A key element of CBL is identifying Guiding Questions – not just the ones given to us by an authoritative source but every question we can pull from the most diverse audience we can find. By asking lots of questions, we expand our perspectives, learn how to ask good questions and how the questions we ask impact the direction of our investigation and thinking. For instance, why and what-if questions result in a very different investigation than how and when questions. Why and what-if questions help us to look deeper, consider other perspectives and confront our biases. Our goal during the investigation is to generate as many questions as possible and from as many different perspectives as possible to develop the broadest possible perspective.

In his book Think Better, Tim Hurson writes about how being comfortable with ambiguity opens up possibilities.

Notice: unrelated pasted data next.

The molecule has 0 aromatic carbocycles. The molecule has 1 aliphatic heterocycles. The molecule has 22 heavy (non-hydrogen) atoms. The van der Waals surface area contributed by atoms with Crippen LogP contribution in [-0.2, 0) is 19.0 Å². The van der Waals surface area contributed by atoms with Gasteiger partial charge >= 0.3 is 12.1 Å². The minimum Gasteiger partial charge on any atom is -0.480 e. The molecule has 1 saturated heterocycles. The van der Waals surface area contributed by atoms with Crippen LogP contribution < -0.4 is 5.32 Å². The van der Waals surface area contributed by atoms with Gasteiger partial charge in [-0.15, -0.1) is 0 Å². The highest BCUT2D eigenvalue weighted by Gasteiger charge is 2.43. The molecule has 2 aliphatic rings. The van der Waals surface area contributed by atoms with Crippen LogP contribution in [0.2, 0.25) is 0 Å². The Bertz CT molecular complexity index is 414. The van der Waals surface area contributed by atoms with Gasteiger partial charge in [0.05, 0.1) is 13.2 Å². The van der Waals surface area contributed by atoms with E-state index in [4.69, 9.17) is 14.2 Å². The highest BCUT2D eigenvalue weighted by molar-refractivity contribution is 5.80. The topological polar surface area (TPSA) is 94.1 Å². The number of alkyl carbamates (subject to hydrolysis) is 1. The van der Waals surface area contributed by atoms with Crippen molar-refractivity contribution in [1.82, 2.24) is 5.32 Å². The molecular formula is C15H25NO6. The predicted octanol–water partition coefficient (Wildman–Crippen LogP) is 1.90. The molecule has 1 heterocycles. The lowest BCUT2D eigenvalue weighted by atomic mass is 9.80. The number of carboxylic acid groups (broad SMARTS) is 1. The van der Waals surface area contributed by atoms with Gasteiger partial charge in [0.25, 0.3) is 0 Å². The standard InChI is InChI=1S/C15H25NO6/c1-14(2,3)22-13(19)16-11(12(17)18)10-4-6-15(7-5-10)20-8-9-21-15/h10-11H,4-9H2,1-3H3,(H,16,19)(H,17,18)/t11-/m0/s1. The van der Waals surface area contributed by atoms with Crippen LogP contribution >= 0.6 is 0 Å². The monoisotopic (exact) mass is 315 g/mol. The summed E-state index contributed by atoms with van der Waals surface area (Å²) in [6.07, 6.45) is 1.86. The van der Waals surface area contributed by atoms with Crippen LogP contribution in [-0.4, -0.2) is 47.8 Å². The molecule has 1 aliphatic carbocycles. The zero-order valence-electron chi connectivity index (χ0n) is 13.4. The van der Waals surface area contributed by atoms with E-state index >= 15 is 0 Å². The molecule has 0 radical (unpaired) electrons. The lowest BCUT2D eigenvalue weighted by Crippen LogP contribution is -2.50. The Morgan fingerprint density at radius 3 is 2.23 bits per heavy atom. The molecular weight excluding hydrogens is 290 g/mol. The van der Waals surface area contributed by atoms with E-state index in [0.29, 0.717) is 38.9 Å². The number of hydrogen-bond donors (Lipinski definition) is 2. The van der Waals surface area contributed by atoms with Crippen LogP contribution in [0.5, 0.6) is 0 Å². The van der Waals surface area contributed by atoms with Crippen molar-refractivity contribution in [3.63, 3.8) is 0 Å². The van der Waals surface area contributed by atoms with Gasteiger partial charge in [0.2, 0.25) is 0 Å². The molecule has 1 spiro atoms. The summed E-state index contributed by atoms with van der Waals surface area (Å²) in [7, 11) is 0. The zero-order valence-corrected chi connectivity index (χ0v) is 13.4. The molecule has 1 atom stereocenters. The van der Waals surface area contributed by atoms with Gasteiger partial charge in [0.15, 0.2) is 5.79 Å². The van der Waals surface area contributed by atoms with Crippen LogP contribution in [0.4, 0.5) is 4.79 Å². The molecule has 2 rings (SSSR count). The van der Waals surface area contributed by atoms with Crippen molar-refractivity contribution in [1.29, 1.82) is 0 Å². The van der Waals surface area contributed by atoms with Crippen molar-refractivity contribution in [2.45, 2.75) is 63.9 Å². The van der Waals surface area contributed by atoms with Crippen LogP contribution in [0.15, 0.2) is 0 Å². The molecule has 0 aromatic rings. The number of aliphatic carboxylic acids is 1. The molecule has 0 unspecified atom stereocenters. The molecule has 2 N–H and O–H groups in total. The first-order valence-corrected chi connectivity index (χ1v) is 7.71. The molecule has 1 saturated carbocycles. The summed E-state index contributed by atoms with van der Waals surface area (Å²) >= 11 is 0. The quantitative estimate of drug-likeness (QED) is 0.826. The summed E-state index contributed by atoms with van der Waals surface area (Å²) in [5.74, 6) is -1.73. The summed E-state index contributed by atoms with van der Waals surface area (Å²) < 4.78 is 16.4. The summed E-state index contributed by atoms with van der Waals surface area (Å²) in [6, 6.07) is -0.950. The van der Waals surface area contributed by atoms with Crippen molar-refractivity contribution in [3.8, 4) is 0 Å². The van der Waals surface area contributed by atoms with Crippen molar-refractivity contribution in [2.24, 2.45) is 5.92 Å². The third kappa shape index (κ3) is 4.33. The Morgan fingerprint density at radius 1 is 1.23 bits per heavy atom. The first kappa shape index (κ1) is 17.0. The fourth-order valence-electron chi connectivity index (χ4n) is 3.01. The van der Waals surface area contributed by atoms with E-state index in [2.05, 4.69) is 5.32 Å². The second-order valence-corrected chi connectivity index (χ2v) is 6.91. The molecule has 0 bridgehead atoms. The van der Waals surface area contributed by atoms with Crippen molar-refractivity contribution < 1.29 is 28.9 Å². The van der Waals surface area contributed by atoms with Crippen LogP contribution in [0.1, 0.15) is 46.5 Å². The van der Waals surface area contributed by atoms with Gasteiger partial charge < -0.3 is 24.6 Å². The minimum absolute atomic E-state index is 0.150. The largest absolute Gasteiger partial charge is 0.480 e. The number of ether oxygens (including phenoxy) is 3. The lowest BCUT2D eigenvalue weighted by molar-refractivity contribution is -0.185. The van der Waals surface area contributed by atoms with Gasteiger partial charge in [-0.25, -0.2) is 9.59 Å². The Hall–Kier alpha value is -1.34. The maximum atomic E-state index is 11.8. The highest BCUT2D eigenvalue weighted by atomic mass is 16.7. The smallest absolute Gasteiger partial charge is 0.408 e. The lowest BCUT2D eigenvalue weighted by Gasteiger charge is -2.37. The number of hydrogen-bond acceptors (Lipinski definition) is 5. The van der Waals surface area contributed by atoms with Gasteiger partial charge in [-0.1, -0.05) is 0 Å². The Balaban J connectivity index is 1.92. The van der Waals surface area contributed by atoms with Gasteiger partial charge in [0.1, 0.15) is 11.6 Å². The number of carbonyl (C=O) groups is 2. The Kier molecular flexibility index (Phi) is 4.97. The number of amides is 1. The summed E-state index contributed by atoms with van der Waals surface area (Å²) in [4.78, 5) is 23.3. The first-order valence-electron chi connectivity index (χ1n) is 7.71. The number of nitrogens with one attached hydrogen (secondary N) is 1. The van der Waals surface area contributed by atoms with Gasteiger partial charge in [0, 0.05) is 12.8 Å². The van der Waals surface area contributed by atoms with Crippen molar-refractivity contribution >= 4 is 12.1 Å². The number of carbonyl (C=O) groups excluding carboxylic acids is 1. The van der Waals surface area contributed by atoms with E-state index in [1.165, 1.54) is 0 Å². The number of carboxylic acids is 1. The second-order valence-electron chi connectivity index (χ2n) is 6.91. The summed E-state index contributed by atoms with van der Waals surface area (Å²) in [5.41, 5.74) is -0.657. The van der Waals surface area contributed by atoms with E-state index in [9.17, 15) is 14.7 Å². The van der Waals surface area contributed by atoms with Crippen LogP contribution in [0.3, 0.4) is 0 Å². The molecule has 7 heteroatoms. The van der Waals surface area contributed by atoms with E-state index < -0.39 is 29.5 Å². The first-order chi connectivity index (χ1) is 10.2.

Staying in the question means being okay with the ambiguous. Being okay with ambiguity means being open to the possible.

Productive thinking requires us not to rush to answers but to hang back to keep questioning even when the answers seem obvious.

In CBL, we want the learners to be open to all possibilities and comfortable with ambiguity, as this is where deep understanding, divergent and lateral thinking, empathy, and innovation evolve. Slowing down and asking many questions also allows for full and diverse participation. Without slowing down and creating a safe place for asking lots of questions, we often lose introverts, out-of-the-box thinkers, the shy, the fringe, and the less confident. Often, the most confident, aggressive, focused and loudest individuals drive the conversation and make the decisions. These qualities do not always correlate with the best ideas.